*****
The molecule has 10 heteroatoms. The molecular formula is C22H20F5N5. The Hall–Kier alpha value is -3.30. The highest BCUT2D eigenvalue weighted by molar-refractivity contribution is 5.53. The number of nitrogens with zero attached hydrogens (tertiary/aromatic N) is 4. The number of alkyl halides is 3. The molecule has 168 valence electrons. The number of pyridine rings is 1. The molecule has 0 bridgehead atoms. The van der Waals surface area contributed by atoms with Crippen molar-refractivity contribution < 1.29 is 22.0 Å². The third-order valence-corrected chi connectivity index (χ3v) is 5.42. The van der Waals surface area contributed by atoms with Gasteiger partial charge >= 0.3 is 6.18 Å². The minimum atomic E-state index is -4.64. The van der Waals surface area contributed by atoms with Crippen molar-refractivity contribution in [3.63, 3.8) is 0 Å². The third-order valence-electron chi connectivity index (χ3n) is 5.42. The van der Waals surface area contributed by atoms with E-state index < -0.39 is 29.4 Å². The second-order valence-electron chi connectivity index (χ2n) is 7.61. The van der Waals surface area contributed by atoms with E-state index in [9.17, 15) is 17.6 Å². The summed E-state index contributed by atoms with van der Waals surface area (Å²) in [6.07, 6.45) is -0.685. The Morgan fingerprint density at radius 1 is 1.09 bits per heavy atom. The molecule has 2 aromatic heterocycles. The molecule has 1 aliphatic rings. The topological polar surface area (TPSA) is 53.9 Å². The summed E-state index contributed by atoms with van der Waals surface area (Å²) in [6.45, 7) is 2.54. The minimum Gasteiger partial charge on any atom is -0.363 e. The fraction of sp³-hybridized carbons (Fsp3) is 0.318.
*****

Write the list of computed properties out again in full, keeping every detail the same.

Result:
The molecule has 10 heteroatoms. The molecular formula is C22H20F5N5. The Hall–Kier alpha value is -3.30. The highest BCUT2D eigenvalue weighted by molar-refractivity contribution is 5.53. The number of nitrogens with zero attached hydrogens (tertiary/aromatic N) is 4. The number of alkyl halides is 3. The molecule has 168 valence electrons. The number of pyridine rings is 1. The molecule has 0 bridgehead atoms. The van der Waals surface area contributed by atoms with Crippen molar-refractivity contribution < 1.29 is 22.0 Å². The third-order valence-corrected chi connectivity index (χ3v) is 5.42. The van der Waals surface area contributed by atoms with Gasteiger partial charge >= 0.3 is 6.18 Å². The minimum atomic E-state index is -4.64. The van der Waals surface area contributed by atoms with Crippen molar-refractivity contribution in [3.63, 3.8) is 0 Å². The third-order valence-electron chi connectivity index (χ3n) is 5.42. The van der Waals surface area contributed by atoms with E-state index < -0.39 is 29.4 Å². The second-order valence-electron chi connectivity index (χ2n) is 7.61. The van der Waals surface area contributed by atoms with E-state index in [9.17, 15) is 17.6 Å². The summed E-state index contributed by atoms with van der Waals surface area (Å²) in [6.07, 6.45) is -0.685. The Morgan fingerprint density at radius 1 is 1.09 bits per heavy atom. The molecule has 2 aromatic heterocycles. The molecule has 1 aliphatic rings. The topological polar surface area (TPSA) is 53.9 Å². The summed E-state index contributed by atoms with van der Waals surface area (Å²) in [6.45, 7) is 2.54. The minimum Gasteiger partial charge on any atom is -0.363 e. The fraction of sp³-hybridized carbons (Fsp3) is 0.318.